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Report: Insurers deliberately underpaid life insurance, annuities

On Behalf of | Feb 18, 2020 | Probate & Trust Administration

The loss of a loved one is an emotionally difficult time. It can be made much more complex for those who have been named estate administrator. For them, the job of locating and distributing assets and making their way through complicated legal processes can be overwhelming.

When probate administration includes the task of locating life insurance policies and annuities, the challenges are even greater. Many people leave behind them a bewildering paper trail of financial documents (and often, a lack of critical information) that makes estate administration a job best left to professionals.

Recent news reports have made it clear that major insurers have added to the confusion that is often a part of the probate process. MetLife (a large supplier of life insurance policies and annuities) recently admitted that over the past 20 years, “it has failed to take reasonable efforts to confirm the death of insured parties and notify policy beneficiaries,” according to a news report. Of course, it is obvious why MetLife and other insurers underreport benefits: the companies’ bottom lines are dramatically improved by failing to pay what is owed.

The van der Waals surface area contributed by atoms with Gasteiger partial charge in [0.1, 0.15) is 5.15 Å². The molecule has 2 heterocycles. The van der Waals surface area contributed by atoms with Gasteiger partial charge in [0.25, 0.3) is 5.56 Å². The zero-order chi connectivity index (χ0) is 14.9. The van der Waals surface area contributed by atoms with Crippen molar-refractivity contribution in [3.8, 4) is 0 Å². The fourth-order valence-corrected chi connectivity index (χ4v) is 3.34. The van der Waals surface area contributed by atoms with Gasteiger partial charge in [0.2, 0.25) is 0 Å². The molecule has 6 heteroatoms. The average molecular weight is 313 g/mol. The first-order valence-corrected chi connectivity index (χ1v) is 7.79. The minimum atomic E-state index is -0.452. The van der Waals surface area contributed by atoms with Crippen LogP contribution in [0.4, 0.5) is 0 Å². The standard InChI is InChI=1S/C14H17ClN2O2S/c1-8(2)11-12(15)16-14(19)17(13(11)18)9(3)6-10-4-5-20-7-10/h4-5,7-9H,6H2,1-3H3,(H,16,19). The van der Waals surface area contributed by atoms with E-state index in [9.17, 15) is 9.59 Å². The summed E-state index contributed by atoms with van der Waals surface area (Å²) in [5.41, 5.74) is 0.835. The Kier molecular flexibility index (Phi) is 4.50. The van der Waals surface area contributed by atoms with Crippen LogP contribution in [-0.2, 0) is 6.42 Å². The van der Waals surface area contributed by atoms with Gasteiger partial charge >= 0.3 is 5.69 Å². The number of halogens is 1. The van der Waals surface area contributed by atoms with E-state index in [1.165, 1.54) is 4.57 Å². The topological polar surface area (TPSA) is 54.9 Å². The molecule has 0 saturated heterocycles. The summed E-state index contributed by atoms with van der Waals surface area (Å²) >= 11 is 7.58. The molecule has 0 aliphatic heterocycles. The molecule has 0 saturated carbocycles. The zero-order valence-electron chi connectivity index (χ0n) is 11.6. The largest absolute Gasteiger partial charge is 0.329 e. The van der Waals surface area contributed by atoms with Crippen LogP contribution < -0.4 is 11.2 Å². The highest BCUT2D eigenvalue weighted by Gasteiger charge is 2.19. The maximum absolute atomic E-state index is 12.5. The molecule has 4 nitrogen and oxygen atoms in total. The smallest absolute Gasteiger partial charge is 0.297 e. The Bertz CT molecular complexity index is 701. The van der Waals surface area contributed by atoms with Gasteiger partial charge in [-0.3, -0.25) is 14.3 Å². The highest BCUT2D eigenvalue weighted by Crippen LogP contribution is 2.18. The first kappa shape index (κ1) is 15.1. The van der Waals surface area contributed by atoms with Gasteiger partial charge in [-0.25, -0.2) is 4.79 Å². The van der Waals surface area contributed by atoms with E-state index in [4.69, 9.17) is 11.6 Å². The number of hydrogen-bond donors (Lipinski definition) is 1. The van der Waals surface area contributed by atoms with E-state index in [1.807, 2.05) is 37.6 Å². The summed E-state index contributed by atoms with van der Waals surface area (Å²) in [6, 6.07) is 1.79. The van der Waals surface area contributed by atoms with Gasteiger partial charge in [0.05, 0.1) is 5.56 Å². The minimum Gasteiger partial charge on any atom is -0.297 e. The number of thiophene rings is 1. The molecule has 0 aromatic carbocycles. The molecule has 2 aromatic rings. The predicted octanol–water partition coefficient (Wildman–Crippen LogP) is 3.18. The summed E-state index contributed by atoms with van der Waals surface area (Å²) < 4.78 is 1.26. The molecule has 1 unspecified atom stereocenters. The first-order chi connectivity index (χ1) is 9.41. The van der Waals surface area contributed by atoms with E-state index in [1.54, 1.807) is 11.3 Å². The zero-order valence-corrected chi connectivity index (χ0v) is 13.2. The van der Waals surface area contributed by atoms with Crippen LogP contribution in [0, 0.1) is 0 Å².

MetLife has agreed to pay retroactive benefits of $189 million and a $20 million fine.

But the problem with this one insurer is the tip of the proverbial iceberg. A task force that looked into underreporting and underpayment found that 25 of the nation’s leading insurers had $7.5 billion in unclaimed benefits. Auditors found evidence that insurers knew that policyholders had died, but they simply failed to inform beneficiaries of existing policies and failed to pay claims, said the former Florida insurance commissioner who headed the task force.

While the report contained remarkably bad news about the integrity of some insurers, there is good news as well: a Brevard County law firm experienced in estate administration can help you find and collect benefits to which you and your family are entitled.


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